Logan, UT (PRWEB) September 27, 2010
The American Culture Dinner Talk Series honors National Family Dinner Day. Christine Davidson, author of the popular blog, “1American Culture Dinner Talk Series”, presents Epic Stories for Character Education, a collection of inspirational stories for parents to share at dinner with teens and college students.
Just released in time for National Family Day on September 27, 2010, Epic Stories for Character Education, an illustrated collection of non-doctrinal inspirational stories, provides heroic role models from the Bible, Book of Mormon, and classic literature, for parents to share with their families and strengthen family bonds at home in a comfortable “dinner talk” setting.
Studies show that children who eat with their families abuse drugs less, are more healthy, and do better in school. The simple, time-tested tradition of regular family meals makes a difference, contributing to stress management and stress relief for the entire family. Struggling teens, and even college students, find stability in loving interaction at regular family meals and the consistent transfer of traditional family values.
But when the TV is turned off, and the family actually sits down to dinner, parents are looking for edifying dinner topics. Epic Stories provide heroic role models and teach good character without preaching. Epic Stories for Character Education provides dinner themes for each week of the year. For additional support, now available is the highly popular blog, “1American Culture Dinner Talk Series”, with fresh dinner topics every week day. The character education support Web site, epicworld.net, celebrates an eight-year web presence that has become known worldwide for parables, character education workshops, and articles on the family.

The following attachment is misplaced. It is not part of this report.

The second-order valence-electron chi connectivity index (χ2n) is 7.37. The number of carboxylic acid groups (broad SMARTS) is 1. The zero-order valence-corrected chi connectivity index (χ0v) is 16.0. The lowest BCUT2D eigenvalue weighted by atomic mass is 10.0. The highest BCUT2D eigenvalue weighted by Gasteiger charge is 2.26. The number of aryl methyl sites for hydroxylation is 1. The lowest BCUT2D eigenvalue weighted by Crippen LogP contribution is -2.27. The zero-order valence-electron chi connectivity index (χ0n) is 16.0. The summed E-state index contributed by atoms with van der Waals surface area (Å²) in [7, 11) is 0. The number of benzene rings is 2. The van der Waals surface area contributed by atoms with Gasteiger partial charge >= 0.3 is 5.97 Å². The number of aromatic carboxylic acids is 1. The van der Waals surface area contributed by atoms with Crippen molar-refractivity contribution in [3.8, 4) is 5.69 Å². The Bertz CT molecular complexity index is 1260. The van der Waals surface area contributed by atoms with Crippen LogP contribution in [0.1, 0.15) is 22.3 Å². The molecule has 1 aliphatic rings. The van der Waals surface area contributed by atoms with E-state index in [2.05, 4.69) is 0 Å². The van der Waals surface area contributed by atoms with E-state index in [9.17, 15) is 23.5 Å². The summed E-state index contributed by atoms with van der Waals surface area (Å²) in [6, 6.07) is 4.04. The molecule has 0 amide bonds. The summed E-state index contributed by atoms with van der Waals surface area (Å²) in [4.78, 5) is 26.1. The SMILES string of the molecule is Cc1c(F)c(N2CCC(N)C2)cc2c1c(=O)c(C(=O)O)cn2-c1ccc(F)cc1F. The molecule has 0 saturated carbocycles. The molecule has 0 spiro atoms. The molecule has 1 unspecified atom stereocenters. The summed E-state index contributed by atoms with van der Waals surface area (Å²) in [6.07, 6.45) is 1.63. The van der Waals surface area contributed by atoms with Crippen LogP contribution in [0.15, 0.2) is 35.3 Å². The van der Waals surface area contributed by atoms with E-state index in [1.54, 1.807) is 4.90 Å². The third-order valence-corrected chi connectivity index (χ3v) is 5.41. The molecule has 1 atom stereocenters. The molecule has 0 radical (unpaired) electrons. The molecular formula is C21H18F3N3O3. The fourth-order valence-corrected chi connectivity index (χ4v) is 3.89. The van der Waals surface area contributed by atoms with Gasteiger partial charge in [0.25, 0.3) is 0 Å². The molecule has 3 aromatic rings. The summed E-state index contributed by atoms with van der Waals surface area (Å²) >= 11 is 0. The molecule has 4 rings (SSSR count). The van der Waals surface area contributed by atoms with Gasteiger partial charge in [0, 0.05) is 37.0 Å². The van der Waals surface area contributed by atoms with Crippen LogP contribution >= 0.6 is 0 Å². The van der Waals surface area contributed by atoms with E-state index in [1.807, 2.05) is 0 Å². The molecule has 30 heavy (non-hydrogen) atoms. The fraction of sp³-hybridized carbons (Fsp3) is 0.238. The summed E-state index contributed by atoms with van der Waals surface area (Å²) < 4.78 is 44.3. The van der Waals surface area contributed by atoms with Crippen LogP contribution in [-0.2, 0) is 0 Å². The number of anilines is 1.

The Center for Addiction and Substance Abuse (CASA), sponsor of National Family Day, has this to say about family meals.
Family Day - A Day to Eat Dinner with Your ChildrenTM is a national movement to inform parents that the parental engagement fostered during frequent family dinners is an effective tool to help keep America’s kids substance free. Family Day reminds parents that Dinner Makes A Difference!
Epic Stories for Character Education begins with a brief historical background for parents on traditional American culture and heritage. The next section contains illustrated stories about epic heroes from scriptural history and classic literature. Rather than read the book from cover-to-cover in a few days, it is best when the epic stories are read in the sequence of five steps shown in the “Epic Heroes in Training” Section. The short stories are presented as steps in an “epic journey”; the final destination is reached when, over time, the readers “discover the epic hero within” themselves. The third section includes Character Education concepts—ideas for “dinner talk” and character-building activities. The 65 epic stories provide a dinner theme for each week for more than a year. Parents can refer to and adapt the Character Education concepts that correspond to each chapter, and supplement with the Daily Dinner Talk Topics on the blog.
Epic Stories for Character Education is available at Amazon. More information at the Epic World Web site.